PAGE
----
April fool

I told my coworker I was going to the beach by myself for the weekend and he said “I admire your solitude.” I like it too, although it is a little, uh, lonely. Yet I must be responsible for my own adventures. What Would Huck Finn Do?

It is spring and I can prove it. The inland waterways are forming, with round, lumpy islands of sand I call the turtles. Soon these mini-ponds will be hot springs, or warmer than the ocean, anyway.


People are here, which is a shock. I have a new job with a normal weekend, like normal people, and I’d better get used to it.I always feel better when I come here. The juxtaposition of destruction and renewal is consistently profound. Overturned giant trees have root balls as big as dinosaurs, lush with ground cover and clover.I went to art school in the ’80s, where the trend was that a photograph is only as good as the art babble accompanying it. I always bristled at that Post-Modern crap. So I go searching for meaning, trying to photograph my Feelings, and feeling the compulsion to heckle myself at the same time.

The gun turret from World War II is filling with sand and is now an inviting, if greenish, footbath.

Alfred Steiglitz took all these photographs of clouds, which he called Equivalents, and they are all about Feelings, though they look like pictures of clouds. “The talisman paradox for unique photography is to work the ‘mirror with a memory’ as if it were a mirage, and the camera a metamorphosing machine, and the photograph as if it were a metaphor,” Steiglitz wrote. “Once freed of the tyranny of surfaces and textures, substance and form, the photographer can…pursue poetic truth.”

I ran into Marcy on the beach and told her I brought two horns with me, trumpet and altonium, and was fixin’ to do a little Primal Scream therapy.

“I’m calling the cops,” she said.

As it turned out, my neighbors weren’t there and I was the loudest, most obnoxious noise in the world, except for the migrating Canada Geese. So we played some duets, me and the geese, notably “Stormy Weather”, “Good Morning Heartache”, and “Lover Man, Oh Where Can You Be?”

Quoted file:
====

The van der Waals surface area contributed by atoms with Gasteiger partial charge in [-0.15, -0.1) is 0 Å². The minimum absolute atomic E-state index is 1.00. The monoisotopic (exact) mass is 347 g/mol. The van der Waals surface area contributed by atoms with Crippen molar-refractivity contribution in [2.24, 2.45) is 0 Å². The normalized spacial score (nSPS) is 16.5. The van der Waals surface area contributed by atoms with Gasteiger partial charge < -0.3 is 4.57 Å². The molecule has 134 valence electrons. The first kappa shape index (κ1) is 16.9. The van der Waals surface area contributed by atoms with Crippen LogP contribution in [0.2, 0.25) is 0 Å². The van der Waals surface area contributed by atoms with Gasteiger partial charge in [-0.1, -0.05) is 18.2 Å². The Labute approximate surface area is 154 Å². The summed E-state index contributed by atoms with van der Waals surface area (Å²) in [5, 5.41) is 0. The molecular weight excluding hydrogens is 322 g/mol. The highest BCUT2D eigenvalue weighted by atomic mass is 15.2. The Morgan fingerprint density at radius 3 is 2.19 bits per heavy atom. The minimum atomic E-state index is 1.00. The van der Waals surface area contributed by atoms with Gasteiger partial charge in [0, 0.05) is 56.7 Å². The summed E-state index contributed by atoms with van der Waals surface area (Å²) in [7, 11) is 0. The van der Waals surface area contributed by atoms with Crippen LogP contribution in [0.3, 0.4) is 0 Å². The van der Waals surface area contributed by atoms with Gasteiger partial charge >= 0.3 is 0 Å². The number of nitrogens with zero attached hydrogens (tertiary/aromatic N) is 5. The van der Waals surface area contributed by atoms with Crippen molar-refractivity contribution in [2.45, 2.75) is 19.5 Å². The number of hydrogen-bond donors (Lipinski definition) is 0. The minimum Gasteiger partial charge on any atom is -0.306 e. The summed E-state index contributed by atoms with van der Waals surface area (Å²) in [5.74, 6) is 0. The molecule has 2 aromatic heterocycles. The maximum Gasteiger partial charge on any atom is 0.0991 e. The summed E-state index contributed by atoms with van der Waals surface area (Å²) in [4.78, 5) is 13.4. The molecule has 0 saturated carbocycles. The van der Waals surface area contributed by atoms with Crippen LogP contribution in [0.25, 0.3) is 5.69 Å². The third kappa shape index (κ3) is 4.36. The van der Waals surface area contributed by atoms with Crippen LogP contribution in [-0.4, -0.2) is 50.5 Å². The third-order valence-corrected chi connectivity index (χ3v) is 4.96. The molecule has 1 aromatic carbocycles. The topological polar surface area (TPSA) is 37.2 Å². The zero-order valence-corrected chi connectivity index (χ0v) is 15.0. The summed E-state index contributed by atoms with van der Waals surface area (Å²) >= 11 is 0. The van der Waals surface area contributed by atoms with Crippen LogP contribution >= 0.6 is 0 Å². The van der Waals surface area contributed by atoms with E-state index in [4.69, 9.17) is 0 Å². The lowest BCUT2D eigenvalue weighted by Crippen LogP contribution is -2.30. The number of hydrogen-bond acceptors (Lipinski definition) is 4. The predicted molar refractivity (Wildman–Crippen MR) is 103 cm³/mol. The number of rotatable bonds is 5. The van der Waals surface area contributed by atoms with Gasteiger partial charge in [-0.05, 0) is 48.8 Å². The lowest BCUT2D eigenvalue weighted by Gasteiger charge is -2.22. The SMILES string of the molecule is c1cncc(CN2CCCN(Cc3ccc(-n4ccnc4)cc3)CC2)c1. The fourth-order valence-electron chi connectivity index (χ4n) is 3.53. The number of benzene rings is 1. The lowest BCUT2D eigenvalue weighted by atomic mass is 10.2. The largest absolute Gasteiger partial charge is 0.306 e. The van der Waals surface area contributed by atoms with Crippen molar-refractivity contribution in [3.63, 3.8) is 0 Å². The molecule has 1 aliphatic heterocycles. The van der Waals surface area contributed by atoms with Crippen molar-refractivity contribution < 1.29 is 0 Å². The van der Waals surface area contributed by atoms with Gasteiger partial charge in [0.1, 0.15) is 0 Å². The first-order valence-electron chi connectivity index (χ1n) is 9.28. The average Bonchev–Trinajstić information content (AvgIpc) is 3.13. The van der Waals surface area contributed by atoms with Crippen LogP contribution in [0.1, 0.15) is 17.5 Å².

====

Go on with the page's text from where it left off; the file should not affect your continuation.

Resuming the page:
Dead man's Tyvek house, getting salvaged.

Then you have Minor White, Steiglitz’s protege, who, took this picture called “Three Thirds” that has a barn with an unbroken window, some siding, and a broken window, all in equal thirds. This is a photographic trick, the Rule of Thirds. Whatever you’re shooting, divide the frame in thirds and it’ll look better. White was so impressed with himself.

“What caprice of chance brought the photographer to this point exactly at the time when the continuity of birth, living and death were uppermost in his mind, and when he secretly hoped to materialize his feelings?” White wrote.

Welcome to Washaway, brother!

The weather is gorgeous, and the erosion is slowing down. Mario’s place is still picturesquely defying doom. How can spring not be a hopeful time? I cut my grass and opened up my trailers to the fresh air. This land is my land! I put on my big rubber boots and went for a walk in the ocean.

I am gathering power, preparing for the rites of spring.


About washybeach

Washaway Beach This Week is a blog by photojournalist Erika Langley. See more work at www.erikalangley.com.
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One Response to April fool

  1. Tom says:

    Never fail to be moved by a post from Washaway.

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